Background: We assessed the effects of an influenza season on patients with COPD. Data from 2,215 veterans in a multicenter, randomized, double-blind influenza vaccine efficacy study were analyzed for changes in spirometric and functional status, comparing patients with laboratory-documented influenza (LDI)-caused illness, non-LDI-caused respiratory illness, or no illness, and for association with influenza vaccination.
Methods: Patients received either IM trivalent inactivated influenza virus vaccine (TIV) plus intranasal trivalent, live attenuated, cold-adapted influenza virus vaccine (TC) or TIV plus intranasal placebo (TP). We performed spirometry, measured the chronic lung disease severity index (CLDSI) score to assess functional status and well-being, and tested for influenza virus infection.
Results: Worsening in FEV1, percentage of predicted FEV1, and CLDSI score (p < 0.001) was associated with acute respiratory illness in 585 illnesses including 94 LDI-caused illnesses. LDI-caused illness was more likely to be associated with worsening in FEV1 and CLDSI score acutely than non-LDI-caused illness (p < 0.01). Logistic regression showed acute respiratory illness (odds ratio [OR], 1.78; 95% confidence limit [CL], 1.40 to 2.26) to be associated with worsening in CLDSI score, and receipt of TC (OR, 1.39; 95% CL, 1.10 to 1.74) and no illness (OR, 0.70; 95% CL, 0.53 to 0.91 for acute respiratory illness) to be associated with better CLDSI score at the end of the study. Hospitalization was more frequent in patients with acute respiratory illness (p < 0.0001).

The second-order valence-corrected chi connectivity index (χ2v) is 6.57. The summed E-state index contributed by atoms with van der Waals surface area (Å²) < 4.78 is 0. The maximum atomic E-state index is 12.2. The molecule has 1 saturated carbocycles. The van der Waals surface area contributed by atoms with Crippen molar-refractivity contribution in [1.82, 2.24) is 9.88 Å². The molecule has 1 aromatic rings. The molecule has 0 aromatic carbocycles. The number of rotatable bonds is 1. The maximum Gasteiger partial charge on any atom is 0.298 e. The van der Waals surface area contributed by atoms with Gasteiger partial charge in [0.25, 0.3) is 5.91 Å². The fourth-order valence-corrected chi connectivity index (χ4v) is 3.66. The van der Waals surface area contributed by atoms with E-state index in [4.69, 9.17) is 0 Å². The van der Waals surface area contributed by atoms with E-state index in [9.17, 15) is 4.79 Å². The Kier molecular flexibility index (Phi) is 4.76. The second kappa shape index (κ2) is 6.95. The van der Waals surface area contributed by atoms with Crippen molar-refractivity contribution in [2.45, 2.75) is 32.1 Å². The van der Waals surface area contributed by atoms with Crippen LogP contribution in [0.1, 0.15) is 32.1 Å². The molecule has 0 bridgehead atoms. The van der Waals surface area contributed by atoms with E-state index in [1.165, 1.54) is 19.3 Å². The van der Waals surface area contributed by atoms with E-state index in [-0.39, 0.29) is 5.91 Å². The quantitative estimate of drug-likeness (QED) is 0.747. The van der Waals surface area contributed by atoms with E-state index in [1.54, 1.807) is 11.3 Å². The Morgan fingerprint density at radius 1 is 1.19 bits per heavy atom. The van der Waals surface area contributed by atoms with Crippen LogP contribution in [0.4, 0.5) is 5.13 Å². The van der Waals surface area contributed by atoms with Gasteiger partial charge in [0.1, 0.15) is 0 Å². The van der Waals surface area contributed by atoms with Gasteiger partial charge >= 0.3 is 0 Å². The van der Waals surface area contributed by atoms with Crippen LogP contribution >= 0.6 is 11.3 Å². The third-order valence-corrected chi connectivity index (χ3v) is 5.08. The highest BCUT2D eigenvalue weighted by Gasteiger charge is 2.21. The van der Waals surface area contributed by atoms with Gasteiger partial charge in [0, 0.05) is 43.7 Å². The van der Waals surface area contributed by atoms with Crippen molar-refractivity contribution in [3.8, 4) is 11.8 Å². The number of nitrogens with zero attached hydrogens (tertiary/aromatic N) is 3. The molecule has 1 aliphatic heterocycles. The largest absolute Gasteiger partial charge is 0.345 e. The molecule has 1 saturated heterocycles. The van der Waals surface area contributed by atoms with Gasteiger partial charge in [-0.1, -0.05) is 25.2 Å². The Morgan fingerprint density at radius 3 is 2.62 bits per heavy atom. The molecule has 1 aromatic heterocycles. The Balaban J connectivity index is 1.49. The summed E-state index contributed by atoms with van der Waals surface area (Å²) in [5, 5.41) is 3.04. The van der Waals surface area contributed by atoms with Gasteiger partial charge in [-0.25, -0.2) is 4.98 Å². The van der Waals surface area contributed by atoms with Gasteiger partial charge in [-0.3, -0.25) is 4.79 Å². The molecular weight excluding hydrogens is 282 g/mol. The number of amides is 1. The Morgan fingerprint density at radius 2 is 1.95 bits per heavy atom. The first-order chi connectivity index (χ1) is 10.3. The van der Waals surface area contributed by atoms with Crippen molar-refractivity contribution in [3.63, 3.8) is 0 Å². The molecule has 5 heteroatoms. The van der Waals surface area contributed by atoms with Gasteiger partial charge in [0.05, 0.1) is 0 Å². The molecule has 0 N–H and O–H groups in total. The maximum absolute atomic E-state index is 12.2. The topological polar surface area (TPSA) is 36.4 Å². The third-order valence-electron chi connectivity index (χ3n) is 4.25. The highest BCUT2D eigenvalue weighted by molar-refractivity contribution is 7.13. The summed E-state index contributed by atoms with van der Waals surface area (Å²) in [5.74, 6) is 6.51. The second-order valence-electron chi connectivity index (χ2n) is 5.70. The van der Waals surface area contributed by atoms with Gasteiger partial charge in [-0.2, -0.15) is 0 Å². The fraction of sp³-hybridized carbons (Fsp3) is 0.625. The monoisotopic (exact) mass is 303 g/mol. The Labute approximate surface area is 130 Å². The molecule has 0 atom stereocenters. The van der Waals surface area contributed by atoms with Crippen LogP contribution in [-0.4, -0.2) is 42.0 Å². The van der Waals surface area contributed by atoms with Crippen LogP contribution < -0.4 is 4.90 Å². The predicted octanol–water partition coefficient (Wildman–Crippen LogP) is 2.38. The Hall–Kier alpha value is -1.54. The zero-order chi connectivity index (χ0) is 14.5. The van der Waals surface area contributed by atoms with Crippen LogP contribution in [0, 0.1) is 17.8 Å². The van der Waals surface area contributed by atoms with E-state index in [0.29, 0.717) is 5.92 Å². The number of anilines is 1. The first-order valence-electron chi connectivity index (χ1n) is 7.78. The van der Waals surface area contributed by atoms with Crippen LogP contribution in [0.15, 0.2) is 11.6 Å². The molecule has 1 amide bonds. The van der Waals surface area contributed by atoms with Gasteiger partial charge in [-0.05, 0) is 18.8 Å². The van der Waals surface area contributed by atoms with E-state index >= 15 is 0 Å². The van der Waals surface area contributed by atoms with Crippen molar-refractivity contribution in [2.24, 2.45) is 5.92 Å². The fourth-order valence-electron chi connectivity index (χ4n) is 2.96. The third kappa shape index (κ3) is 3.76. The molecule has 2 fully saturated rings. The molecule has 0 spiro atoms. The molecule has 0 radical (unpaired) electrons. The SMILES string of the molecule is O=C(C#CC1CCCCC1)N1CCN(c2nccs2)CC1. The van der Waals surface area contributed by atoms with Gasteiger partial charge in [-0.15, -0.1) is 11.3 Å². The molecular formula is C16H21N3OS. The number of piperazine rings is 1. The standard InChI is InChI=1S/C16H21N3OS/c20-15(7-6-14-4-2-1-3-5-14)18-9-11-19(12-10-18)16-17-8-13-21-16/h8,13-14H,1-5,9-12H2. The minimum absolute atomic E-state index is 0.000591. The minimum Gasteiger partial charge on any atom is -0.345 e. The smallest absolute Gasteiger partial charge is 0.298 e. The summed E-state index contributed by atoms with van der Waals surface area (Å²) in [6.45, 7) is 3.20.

Conclusions: Acute respiratory illness was associated with increased health-care utilization and obstruction to airflow, and worse functional status and well-being. At the end of the study, receipt of TC was associated with improvement and acute respiratory illness was associated with worsening in functional status and well-being.